In retrospect, we know that the crisis eventually spread to virtually every major financial institution in the country. But that was August 2007 -- seven months before the Fed provided a $30 billion loan to JPMorgan (JPM - Get Report) for its purchase of the ailing Bear Stearns.
The FOMC continued to discuss the federal funds rate, when Dallas Fed President Richard Fisher and Geithner jumped into a minor scuffle.
Fisher questioned whether an official statement from the FOMC would be the best action to calm markets, and he asked what it would do to help them rein in "reckless and irresponsible" behavior by creditors.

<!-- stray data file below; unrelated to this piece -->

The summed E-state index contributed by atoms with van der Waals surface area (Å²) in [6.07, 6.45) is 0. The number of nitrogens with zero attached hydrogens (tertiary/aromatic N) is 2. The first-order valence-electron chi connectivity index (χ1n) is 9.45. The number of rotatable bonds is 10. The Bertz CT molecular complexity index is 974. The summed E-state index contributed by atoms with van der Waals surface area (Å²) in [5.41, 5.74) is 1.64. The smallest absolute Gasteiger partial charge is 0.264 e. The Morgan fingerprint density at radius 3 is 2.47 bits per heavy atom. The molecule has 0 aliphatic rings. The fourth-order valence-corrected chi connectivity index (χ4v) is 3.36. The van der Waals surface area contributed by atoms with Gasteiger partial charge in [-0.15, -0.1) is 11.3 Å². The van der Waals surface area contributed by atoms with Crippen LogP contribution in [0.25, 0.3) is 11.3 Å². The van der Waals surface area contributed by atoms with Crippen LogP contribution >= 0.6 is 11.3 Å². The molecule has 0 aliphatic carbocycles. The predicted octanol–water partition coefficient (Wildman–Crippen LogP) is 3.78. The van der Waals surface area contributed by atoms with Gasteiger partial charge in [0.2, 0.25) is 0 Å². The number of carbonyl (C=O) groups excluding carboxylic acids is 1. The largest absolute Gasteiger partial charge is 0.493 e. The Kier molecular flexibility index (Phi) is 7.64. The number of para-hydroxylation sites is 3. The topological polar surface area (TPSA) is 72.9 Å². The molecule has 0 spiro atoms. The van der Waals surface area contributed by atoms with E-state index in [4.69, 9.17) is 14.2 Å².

Geithner said he felt a statement would be the most "powerful" action as he believed it didn't make sense to attempt to persuade banks to lend to unstable institutions.Fisher relented, agreeing with Geithner that a statement was the "correct thing," but he added that he felt the Fed should receive something in return for providing liquidity. "I don't agree with that. I don't think that's the way to think about it. This is a general signal that we're prepared to relax or to provide liquidity to help make sure markets come back in some more orderly functioning," Geithner said. "You can't condition that statement without undermining its basic power in some sense." Fisher again caved and said he didn't want to amend the statement, just that he wanted his mindset to be known. It was at this moment when Bernanke unloaded. "My understanding of the market's problem is that price discovery has been inhibited by the illiquidity of the subprime-related assets that are not trading, and nobody knows what they're worth, and so there's a general freeze-up," Bernanke said. "The market is not operating in a normal way. The idea of providing liquidity is essentially to give the market some ability to do the appropriate repricing it needs to do and to begin to operate more normally. So it's a question of market functioning, not a question of bailing anybody out." The conversation continued as Philadelphia Fed President Charles Plosser, a noted hawk on the FOMC, returned to the question of liquidity. Echoing a sentiment he continues to repeat to this day, Plosser asked in 2007 when it would end.